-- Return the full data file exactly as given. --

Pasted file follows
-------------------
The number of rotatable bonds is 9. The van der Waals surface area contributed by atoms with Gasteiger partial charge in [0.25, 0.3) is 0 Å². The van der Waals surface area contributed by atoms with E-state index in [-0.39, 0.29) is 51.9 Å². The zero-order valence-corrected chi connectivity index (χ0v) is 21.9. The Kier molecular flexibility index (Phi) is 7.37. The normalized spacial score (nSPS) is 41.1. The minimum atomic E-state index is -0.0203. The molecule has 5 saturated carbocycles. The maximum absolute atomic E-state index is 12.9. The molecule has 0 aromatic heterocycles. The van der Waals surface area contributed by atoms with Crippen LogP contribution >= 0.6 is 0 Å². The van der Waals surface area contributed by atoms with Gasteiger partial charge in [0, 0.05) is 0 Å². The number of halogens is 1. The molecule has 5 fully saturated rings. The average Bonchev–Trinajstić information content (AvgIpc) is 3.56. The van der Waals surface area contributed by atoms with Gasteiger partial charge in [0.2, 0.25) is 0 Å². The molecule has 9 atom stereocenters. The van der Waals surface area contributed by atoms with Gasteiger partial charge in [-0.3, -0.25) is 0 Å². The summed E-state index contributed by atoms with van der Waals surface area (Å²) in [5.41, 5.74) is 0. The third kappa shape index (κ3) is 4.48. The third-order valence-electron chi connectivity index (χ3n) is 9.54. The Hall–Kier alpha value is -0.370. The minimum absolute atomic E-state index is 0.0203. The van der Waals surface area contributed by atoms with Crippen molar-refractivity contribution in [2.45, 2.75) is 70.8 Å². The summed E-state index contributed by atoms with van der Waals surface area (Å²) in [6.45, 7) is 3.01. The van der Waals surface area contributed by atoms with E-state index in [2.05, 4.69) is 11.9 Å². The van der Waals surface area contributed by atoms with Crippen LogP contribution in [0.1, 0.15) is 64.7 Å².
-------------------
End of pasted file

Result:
The number of rotatable bonds is 9. The van der Waals surface area contributed by atoms with Gasteiger partial charge in [0.25, 0.3) is 0 Å². The van der Waals surface area contributed by atoms with E-state index in [-0.39, 0.29) is 51.9 Å². The zero-order valence-corrected chi connectivity index (χ0v) is 21.9. The Kier molecular flexibility index (Phi) is 7.37. The normalized spacial score (nSPS) is 41.1. The minimum atomic E-state index is -0.0203. The molecule has 5 saturated carbocycles. The maximum absolute atomic E-state index is 12.9. The molecule has 0 aromatic heterocycles. The van der Waals surface area contributed by atoms with Crippen LogP contribution >= 0.6 is 0 Å². The van der Waals surface area contributed by atoms with Gasteiger partial charge in [0, 0.05) is 0 Å². The number of halogens is 1. The molecule has 5 fully saturated rings. The average Bonchev–Trinajstić information content (AvgIpc) is 3.56. The van der Waals surface area contributed by atoms with Gasteiger partial charge in [0.2, 0.25) is 0 Å². The molecule has 9 atom stereocenters. The van der Waals surface area contributed by atoms with Gasteiger partial charge in [-0.3, -0.25) is 0 Å². The summed E-state index contributed by atoms with van der Waals surface area (Å²) in [5.41, 5.74) is 0. The third kappa shape index (κ3) is 4.48. The third-order valence-electron chi connectivity index (χ3n) is 9.54. The Hall–Kier alpha value is -0.370. The minimum absolute atomic E-state index is 0.0203. The van der Waals surface area contributed by atoms with Crippen molar-refractivity contribution in [2.45, 2.75) is 70.8 Å². The summed E-state index contributed by atoms with van der Waals surface area (Å²) in [6.45, 7) is 3.01. The van der Waals surface area contributed by atoms with E-state index in [2.05, 4.69) is 11.9 Å². The van der Waals surface area contributed by atoms with Crippen LogP contribution in [0.1, 0.15) is 64.7 Å².